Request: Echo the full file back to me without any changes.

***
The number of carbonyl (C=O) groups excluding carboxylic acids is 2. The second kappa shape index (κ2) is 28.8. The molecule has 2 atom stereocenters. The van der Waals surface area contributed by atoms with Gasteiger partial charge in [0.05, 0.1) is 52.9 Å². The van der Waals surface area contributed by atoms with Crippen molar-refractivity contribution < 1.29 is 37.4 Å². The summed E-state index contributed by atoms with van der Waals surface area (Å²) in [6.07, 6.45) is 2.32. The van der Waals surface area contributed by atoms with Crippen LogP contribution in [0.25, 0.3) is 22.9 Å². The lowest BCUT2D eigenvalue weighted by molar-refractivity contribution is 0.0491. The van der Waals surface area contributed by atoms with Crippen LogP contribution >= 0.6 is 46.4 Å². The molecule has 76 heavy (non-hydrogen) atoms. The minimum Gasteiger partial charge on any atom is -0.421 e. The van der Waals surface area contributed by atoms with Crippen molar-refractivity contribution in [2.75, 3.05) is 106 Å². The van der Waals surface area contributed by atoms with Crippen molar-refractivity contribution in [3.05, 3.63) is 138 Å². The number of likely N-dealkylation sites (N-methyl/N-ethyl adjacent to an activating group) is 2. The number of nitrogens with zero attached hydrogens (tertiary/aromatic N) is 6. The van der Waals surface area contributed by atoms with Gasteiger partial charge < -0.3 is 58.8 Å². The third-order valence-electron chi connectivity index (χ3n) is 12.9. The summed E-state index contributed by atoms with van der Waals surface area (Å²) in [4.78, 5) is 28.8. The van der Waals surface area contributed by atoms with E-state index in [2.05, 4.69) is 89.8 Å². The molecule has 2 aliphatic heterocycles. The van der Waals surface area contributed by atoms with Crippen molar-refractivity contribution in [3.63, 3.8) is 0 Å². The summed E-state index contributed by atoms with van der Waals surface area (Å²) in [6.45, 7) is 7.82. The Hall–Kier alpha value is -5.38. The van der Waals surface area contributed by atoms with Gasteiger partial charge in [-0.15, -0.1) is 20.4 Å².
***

The number of carbonyl (C=O) groups excluding carboxylic acids is 2. The second kappa shape index (κ2) is 28.8. The molecule has 2 atom stereocenters. The van der Waals surface area contributed by atoms with Gasteiger partial charge in [0.05, 0.1) is 52.9 Å². The van der Waals surface area contributed by atoms with Crippen molar-refractivity contribution < 1.29 is 37.4 Å². The summed E-state index contributed by atoms with van der Waals surface area (Å²) in [6.07, 6.45) is 2.32. The van der Waals surface area contributed by atoms with Crippen LogP contribution in [0.25, 0.3) is 22.9 Å². The lowest BCUT2D eigenvalue weighted by molar-refractivity contribution is 0.0491. The van der Waals surface area contributed by atoms with Crippen LogP contribution >= 0.6 is 46.4 Å². The molecule has 76 heavy (non-hydrogen) atoms. The minimum Gasteiger partial charge on any atom is -0.421 e. The van der Waals surface area contributed by atoms with Crippen molar-refractivity contribution in [2.75, 3.05) is 106 Å². The van der Waals surface area contributed by atoms with Crippen molar-refractivity contribution in [3.05, 3.63) is 138 Å². The number of likely N-dealkylation sites (N-methyl/N-ethyl adjacent to an activating group) is 2. The number of nitrogens with zero attached hydrogens (tertiary/aromatic N) is 6. The van der Waals surface area contributed by atoms with Gasteiger partial charge < -0.3 is 58.8 Å². The third-order valence-electron chi connectivity index (χ3n) is 12.9. The summed E-state index contributed by atoms with van der Waals surface area (Å²) in [4.78, 5) is 28.8. The van der Waals surface area contributed by atoms with E-state index in [2.05, 4.69) is 89.8 Å². The molecule has 2 aliphatic heterocycles. The van der Waals surface area contributed by atoms with Crippen molar-refractivity contribution in [3.63, 3.8) is 0 Å². The summed E-state index contributed by atoms with van der Waals surface area (Å²) in [6.45, 7) is 7.82. The Hall–Kier alpha value is -5.38. The van der Waals surface area contributed by atoms with Gasteiger partial charge in [-0.15, -0.1) is 20.4 Å².